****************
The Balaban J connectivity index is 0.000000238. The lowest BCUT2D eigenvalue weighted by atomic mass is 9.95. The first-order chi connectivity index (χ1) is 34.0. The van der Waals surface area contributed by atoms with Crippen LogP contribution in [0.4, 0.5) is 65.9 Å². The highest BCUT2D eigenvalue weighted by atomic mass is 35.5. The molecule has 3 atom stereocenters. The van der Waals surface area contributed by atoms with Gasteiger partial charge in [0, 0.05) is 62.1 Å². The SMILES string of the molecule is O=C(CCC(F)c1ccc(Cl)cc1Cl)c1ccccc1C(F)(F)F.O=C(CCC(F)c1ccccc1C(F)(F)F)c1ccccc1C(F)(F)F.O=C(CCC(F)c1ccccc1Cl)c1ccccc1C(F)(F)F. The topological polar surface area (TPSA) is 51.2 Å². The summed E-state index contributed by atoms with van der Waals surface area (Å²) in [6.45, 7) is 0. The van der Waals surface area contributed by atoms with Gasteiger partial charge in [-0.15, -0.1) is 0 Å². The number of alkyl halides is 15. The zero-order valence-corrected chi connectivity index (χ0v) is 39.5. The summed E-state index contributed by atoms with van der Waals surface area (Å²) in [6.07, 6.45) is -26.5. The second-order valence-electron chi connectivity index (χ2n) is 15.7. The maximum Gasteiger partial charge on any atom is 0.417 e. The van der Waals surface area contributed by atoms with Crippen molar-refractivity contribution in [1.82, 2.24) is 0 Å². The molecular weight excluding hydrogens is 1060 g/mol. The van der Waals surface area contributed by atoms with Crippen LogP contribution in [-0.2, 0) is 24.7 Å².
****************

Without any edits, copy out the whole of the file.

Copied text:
The Balaban J connectivity index is 0.000000238. The lowest BCUT2D eigenvalue weighted by atomic mass is 9.95. The first-order chi connectivity index (χ1) is 34.0. The van der Waals surface area contributed by atoms with Crippen LogP contribution in [0.4, 0.5) is 65.9 Å². The highest BCUT2D eigenvalue weighted by atomic mass is 35.5. The molecule has 3 atom stereocenters. The van der Waals surface area contributed by atoms with Gasteiger partial charge in [0, 0.05) is 62.1 Å². The SMILES string of the molecule is O=C(CCC(F)c1ccc(Cl)cc1Cl)c1ccccc1C(F)(F)F.O=C(CCC(F)c1ccccc1C(F)(F)F)c1ccccc1C(F)(F)F.O=C(CCC(F)c1ccccc1Cl)c1ccccc1C(F)(F)F. The topological polar surface area (TPSA) is 51.2 Å². The summed E-state index contributed by atoms with van der Waals surface area (Å²) in [6.45, 7) is 0. The van der Waals surface area contributed by atoms with Gasteiger partial charge in [-0.15, -0.1) is 0 Å². The number of alkyl halides is 15. The zero-order valence-corrected chi connectivity index (χ0v) is 39.5. The summed E-state index contributed by atoms with van der Waals surface area (Å²) in [6.07, 6.45) is -26.5. The second-order valence-electron chi connectivity index (χ2n) is 15.7. The maximum Gasteiger partial charge on any atom is 0.417 e. The van der Waals surface area contributed by atoms with Crippen molar-refractivity contribution in [1.82, 2.24) is 0 Å². The molecular weight excluding hydrogens is 1060 g/mol. The van der Waals surface area contributed by atoms with Crippen LogP contribution in [-0.2, 0) is 24.7 Å².